A western sensibility in Bollywood – The Hindu

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December 18, 2015 12:00 am | Updated March 24, 2016 10:42 am IST
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I still think in English when it comes to music, says Clinton Cerejo
ou may have heard his breezy anglicised vocals in songs such as Kya Karoon from Wake up Sid or Hey Ya from Karthik Calling Karthik . His sophisticated sound production and skills as an arranger are behind some of the best works of AR Rahman and Vishal Bhardwaj. He has also given Coke [email protected] India its biggest hit in Madari. Music producer, singer, arranger and composer Clinton Cerejo is many musical things rolled into one. Coming to the forefront of Hindi film music with his first album as a composer, the 38-year-old Juhu boy talks to SANKHAYAN GHOSH about the upcoming Jugni , how he bent his sensibilities to suit Indian listeners and the benefit of working with ARR and VB.
You have been one of the most sought after arrangers and music producers in Hindi film music. Finally, you have your first film album in Jugni . Tell us about it.
It’s a 12-track Hindi album that has its roots in the sonic landscape of Punjab. It is easily the most organic album I have ever released. This is a lot earthier than the fusion of, let’s say, Coke Studio. Yes, the music of Jugni also has a soundscape. I couldn’t have kept the instruments restricted to harmonium and tabla. But at a song-level, they are very earthy. It’s a challenge for me because it’s a little out of my zone. Also, from an emotional perspective, I could connect to the story of a free-spirited girl, a music producer who travels to the interiors of Punjab in search of a folk singer. But musically it was a challenge because it is a little out of my zone.
Why do you say it is outside your zone?
Because my primary musical influences are Western and I still think in English when it comes to music. But I’ve slowly realised that if I need to make a mark in India as a composer, I need to embrace the Indian musical traditions because the Indian listener responds to music in a certain way.
How did you learn Indian musical styles more deeply?
A lot of it happened because of my experience of working with Vishal Bhardwaj, Rajat Dholakia and AR Rahman. Earlier, I used to use my Western sense of harmony and chord vocabulary to enhance melodies. But I realised I could colour songs with harmony and chords but the basic structure needs to be Indian, raag-based. I started talking to Vishal about it and he explained to me the ethos of how Indian melodies are constructed, how he exploits a raag to his advantage while composing. I started using keyboard like a harmonium while composing tunes. I have learnt this over many years but the first time I lived it was during Coke [email protected] in 2012. Madari was a result of that.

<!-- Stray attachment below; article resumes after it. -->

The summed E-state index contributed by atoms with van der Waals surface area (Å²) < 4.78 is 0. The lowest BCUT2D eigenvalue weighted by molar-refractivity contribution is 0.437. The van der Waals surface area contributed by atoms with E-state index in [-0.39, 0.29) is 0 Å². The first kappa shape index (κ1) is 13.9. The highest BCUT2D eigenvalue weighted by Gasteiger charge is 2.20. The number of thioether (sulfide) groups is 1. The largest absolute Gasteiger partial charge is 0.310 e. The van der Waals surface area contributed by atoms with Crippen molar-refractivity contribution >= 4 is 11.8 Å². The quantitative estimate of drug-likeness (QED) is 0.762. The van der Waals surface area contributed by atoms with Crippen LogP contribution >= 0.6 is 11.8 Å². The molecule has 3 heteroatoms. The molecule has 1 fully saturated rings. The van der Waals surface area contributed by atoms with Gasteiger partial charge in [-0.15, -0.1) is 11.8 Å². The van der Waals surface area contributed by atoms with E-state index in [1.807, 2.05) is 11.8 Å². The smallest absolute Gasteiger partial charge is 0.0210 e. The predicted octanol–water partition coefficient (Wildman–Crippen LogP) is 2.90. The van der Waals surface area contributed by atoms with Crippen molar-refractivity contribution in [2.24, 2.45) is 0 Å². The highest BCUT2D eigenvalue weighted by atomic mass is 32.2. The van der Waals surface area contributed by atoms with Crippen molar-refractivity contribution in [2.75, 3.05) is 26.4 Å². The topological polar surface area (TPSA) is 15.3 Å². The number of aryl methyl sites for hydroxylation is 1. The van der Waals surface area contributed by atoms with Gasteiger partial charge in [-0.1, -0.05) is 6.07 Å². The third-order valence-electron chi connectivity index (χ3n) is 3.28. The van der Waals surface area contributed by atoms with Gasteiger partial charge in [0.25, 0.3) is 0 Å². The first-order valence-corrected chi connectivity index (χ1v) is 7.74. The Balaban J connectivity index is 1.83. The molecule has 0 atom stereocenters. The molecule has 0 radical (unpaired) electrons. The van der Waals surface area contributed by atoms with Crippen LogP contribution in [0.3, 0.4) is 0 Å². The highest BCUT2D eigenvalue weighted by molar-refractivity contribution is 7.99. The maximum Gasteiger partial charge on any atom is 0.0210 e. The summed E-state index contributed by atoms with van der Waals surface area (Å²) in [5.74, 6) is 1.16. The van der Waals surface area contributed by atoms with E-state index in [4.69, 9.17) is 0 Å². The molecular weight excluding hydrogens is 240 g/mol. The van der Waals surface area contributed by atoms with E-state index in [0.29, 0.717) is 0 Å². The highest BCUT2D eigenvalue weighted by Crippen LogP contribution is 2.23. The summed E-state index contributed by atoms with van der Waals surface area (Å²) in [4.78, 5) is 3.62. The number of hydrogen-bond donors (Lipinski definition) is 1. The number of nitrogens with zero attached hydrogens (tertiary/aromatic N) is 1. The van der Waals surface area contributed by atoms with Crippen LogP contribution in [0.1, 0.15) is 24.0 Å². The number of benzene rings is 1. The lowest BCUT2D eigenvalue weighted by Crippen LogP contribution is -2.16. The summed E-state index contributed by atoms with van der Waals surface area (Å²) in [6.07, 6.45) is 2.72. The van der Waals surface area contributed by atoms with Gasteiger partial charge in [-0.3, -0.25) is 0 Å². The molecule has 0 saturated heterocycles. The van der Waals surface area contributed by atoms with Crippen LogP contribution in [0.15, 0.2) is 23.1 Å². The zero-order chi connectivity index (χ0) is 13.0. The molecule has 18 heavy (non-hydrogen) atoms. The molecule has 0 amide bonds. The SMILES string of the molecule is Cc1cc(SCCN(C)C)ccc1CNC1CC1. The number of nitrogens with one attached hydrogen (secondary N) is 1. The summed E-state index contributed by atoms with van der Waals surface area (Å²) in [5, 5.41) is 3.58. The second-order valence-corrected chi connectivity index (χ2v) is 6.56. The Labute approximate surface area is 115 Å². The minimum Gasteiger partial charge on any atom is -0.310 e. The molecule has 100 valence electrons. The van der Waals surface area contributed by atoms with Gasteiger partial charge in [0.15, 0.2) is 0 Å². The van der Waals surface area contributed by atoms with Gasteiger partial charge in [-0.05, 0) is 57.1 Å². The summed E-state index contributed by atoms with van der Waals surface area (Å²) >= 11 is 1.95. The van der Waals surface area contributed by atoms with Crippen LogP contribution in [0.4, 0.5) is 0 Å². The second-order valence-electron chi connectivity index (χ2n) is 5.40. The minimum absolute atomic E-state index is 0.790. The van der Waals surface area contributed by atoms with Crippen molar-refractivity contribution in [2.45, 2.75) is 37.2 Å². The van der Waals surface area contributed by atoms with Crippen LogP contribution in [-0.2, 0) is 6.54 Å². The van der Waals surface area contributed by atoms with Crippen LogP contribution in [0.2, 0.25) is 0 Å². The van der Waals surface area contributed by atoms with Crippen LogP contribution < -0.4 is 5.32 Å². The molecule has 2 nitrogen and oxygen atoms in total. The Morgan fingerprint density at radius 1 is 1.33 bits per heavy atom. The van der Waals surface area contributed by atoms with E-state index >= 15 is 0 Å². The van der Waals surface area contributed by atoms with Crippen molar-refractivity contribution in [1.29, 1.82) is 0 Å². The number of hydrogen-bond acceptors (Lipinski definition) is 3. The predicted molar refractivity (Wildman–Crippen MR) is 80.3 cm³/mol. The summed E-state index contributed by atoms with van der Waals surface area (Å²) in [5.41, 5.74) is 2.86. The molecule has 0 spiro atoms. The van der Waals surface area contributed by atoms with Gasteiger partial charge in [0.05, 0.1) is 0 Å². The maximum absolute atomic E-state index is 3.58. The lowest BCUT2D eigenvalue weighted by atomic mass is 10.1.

It has proved to be career-defining for you
Yes, it has taken a life of its own. While composing it, you can never know what it will become. I was just having fun with it.
You have pulled off a coup by bringing together AR Rahman and Vishal Bhardwaj in one album. No other composer has ever used Vishal as a singer.
Yes. It’s while writing the composition that I felt the song would sound amazing in Vishal’s voice. It naturally felt right. I never plan the singer for my songs in advance. I let the song dictate it, it starts talking to me and acquires a personality and character. The kind of ease with which Vishal renders a song and feels every word he sings is very original. Getting AR Rahman also happened organically. Not just me, but the film’s producers are also very close to him. The song he’s sung is composed by Kashif, his spiritual guru (who’d also composed Khwaja Mere Khwaja ).
You have worked with the background score of many films before. How did that experience augment your first album as a film composer?
When you score for so many films and work with VB and ARR, it gives you a holistic experience. Because of all the time you’ve spent behind the scenes doing the background music, you are able to indentify with the characters, approach the songs from an authentic perspective and dive right into the fabric of the film.
Jugni has been in the making for over a few years. How has the process been?
The music of the film grew over two years. I would keep sending the scratch versions so that the crew could use them for shooting. There was a lot of back and forth. And the feedback really helped the music evolve. The director, Shefali Bhushan, was very involved with the making of the music.
I’ve realised that if I need to make a mark in India as a composer, I need to embrace musical traditions here
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